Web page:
Today’s guest post is by Dr. Sanjida O’Connell, a literary author based in the UK. Her latest book is out in paperback, Sugar Island.
The Literary Novel. We all know one when we see it, although deciphering what it is or telling someone else how to spot one is problematic.
In a tautological definition, literary works are often defined as those that win literary awards, such as the Booker Prize for Fiction. Which would rule out any novels written before 1969 being classed as literary. Another definition is that this type of fiction is “writerly”—clearly nonsense since every book is, by definition, writerly—someone wrote it, after all!
Recently a number of critics, publishers and publicists have suggested that literary fiction is simply a genre, like crime or chick lit and should be marketed as such (to ever decreasing readers, according to April Line in her guest post here, Why Isn’t Literary Fiction Getting More Attention.
I am defined and marketed as a literary author, although I have never won the Booker. I didn’t set out to be in this genre, but now 15 years since the first of my four novels was published, I’ve been wondering exactly what it is that makes a book literary.
First, for me, is that it should be Intellectual. A literary novel is about ideas. It has an overarching theme distinct from the narrative and a leitmotif running through it. The theme of my first novel, Theory of Mind (perhaps too densely cluttered with ideas), was on the nature of empathy viewed through the prism of a young boy with Asperger’s syndrome, a sociopathic boyfriend, a robotics expert and the emotional life of a bunch of chimpanzees.
A.S. Byatt, who famously won the Booker for Possession and who “wept and wept” when her publishers asked her to remove chunks of Victorian prose and poetry, said that she had accepted her novel would only be read by academics and that she imagined she would certainly “fall into the intellectually challenging box.”
Linked to their intellectual side, I think literary works have Depth. Of course, novels with great plots usually have sub-plots too, but I’m talking about the interweaving of ideas, themes, plot, and sub-plots. My third novel, The Naked Name of Love, took me ten years from concept to publication and that, plus the Big Ideas (God, evolution and love), helped give it depth. My fourth, Sugar Island (out in paperback this March), was written much more quickly and I believe it has less depth. It wasn’t just the time it took to write but also the themes. Sugar Island deals with slavery, with freedom and free will, and because as a society we find slavery abhorrent, there is perhaps less to explore since the issues are so much more black and white for us than they were at the start of the American Civil War.
Critics often say that literary novels are about Character and commercial “mainstream” fiction is about plot. This seems a bit of a simplification. I do think literary novels should have fantastic characters, but the best books all have fantastic plots too. For me, in a literary work, the plot stems from the characters. The main character behaves in a particular way because that is who he or she is and it is their key character traits that drive the plot. Thrillers, for instance, can often have a plot that is external to the character. I’m exaggerating, but in this genre almost anyone could be the “hero” and go through the same process. Dan Brown’s The Da Vinci Code is a classic example of a pulse-quickening, page-turner, but would seeing into Robert Langdon’s soul help move the plot along?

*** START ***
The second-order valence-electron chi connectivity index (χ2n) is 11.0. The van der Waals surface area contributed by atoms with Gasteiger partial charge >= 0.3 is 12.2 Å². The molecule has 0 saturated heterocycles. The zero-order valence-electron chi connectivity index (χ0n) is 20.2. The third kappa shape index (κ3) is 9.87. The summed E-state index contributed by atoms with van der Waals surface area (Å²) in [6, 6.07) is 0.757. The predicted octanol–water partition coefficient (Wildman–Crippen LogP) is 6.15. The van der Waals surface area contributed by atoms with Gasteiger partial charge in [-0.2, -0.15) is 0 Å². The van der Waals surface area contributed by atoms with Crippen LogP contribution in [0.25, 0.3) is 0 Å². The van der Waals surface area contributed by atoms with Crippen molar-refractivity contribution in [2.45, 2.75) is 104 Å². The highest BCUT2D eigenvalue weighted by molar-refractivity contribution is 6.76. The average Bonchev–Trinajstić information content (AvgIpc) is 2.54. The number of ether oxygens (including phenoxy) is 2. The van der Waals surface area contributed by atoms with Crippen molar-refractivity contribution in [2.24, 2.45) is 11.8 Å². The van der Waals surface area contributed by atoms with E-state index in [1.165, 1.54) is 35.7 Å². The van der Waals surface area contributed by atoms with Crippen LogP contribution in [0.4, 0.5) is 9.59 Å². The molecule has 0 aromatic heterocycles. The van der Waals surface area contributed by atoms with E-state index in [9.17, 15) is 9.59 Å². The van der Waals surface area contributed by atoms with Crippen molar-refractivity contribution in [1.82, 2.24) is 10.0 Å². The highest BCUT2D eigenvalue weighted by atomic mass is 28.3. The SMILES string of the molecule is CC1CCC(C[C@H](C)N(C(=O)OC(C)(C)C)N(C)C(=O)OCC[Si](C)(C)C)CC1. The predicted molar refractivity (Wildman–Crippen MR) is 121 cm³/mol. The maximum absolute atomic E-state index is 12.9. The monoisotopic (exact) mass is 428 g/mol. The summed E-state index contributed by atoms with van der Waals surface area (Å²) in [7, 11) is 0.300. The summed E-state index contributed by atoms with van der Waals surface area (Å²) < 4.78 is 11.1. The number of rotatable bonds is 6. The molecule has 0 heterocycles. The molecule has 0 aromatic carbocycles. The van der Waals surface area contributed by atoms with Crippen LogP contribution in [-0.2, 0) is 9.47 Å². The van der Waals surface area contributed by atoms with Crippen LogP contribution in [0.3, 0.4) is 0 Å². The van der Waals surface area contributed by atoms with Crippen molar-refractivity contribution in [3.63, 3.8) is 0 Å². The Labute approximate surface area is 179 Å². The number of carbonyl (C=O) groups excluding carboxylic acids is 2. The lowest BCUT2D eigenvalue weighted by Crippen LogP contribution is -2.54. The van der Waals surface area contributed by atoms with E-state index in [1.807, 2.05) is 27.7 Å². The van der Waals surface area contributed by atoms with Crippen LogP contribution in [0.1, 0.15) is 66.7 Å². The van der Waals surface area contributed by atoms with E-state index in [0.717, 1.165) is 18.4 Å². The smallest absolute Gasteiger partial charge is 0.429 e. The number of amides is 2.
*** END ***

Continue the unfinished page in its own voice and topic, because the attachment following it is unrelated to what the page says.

And last but not least is Style. I think we all expect a classic novel to be written in such beautiful prose it makes you want to weep, pause and stare at the sky or feel the words rolling through your mind like pebbles smoothed by the sea. Again, this is not to say that novels in other genres do not need to think about style but the prose can be more workman-like if plot is the driver. Take Stephanie Myers’ Twilight Saga. Supremely popular, these books do not fit into the literary fiction category. They do have interesting characters, they contain ideas (about the nature of vampires and vampire-human hybrids), they reference literature (Tennyson, Wuthering Heights, Romeo and Juliet), but they are predominantly plot-driven, the prose is on the workman-like side, the characters are not deep and the books lack depth. They’re still a great read.
So what I’m saying is literary books are not better than any other type of book and elements of what makes literary fiction literary are found in most novels. But if literary fiction is what rocks your world, then go for Wuthering Heights.
How do you define literary fiction?
Dr. Sanjida O’Connell is a writer based in Bristol in the UK. She’s had four works of non-fiction and four novels published: Theory of Mind, Angel Bird (by Black Swan), The Naked Name of Love, and Sugar Island (John Murray).